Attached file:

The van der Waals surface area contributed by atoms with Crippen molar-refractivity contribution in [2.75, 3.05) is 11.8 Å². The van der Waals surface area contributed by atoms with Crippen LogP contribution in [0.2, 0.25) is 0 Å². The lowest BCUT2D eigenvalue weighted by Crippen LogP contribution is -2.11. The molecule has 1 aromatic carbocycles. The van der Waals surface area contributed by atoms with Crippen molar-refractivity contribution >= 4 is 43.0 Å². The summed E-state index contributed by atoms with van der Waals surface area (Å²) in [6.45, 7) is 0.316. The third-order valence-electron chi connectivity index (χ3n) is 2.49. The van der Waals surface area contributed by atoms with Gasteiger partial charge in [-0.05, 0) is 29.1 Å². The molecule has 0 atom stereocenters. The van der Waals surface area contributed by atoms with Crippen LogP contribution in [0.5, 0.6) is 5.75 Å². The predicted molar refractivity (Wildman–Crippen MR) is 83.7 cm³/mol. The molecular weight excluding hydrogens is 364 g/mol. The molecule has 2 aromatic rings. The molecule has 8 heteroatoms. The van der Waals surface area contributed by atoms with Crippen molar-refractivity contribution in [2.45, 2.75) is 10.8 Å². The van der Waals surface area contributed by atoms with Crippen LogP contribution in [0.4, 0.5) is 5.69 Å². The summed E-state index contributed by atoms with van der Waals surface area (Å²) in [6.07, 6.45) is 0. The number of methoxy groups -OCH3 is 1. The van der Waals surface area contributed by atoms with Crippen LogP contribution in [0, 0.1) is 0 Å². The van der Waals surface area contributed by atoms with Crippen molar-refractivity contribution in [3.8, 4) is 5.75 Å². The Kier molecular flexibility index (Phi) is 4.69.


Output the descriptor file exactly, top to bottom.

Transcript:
The van der Waals surface area contributed by atoms with Crippen molar-refractivity contribution in [2.75, 3.05) is 11.8 Å². The van der Waals surface area contributed by atoms with Crippen LogP contribution in [0.2, 0.25) is 0 Å². The lowest BCUT2D eigenvalue weighted by Crippen LogP contribution is -2.11. The molecule has 1 aromatic carbocycles. The van der Waals surface area contributed by atoms with Crippen molar-refractivity contribution >= 4 is 43.0 Å². The summed E-state index contributed by atoms with van der Waals surface area (Å²) in [6.45, 7) is 0.316. The third-order valence-electron chi connectivity index (χ3n) is 2.49. The van der Waals surface area contributed by atoms with Gasteiger partial charge in [-0.05, 0) is 29.1 Å². The molecule has 0 atom stereocenters. The van der Waals surface area contributed by atoms with Crippen LogP contribution in [0.5, 0.6) is 5.75 Å². The predicted molar refractivity (Wildman–Crippen MR) is 83.7 cm³/mol. The molecular weight excluding hydrogens is 364 g/mol. The molecule has 2 aromatic rings. The molecule has 8 heteroatoms. The van der Waals surface area contributed by atoms with Crippen molar-refractivity contribution in [2.45, 2.75) is 10.8 Å². The van der Waals surface area contributed by atoms with Crippen LogP contribution in [0.4, 0.5) is 5.69 Å². The summed E-state index contributed by atoms with van der Waals surface area (Å²) in [6.07, 6.45) is 0. The number of methoxy groups -OCH3 is 1. The van der Waals surface area contributed by atoms with Crippen LogP contribution in [0, 0.1) is 0 Å². The van der Waals surface area contributed by atoms with Crippen molar-refractivity contribution in [3.8, 4) is 5.75 Å². The Kier molecular flexibility index (Phi) is 4.69.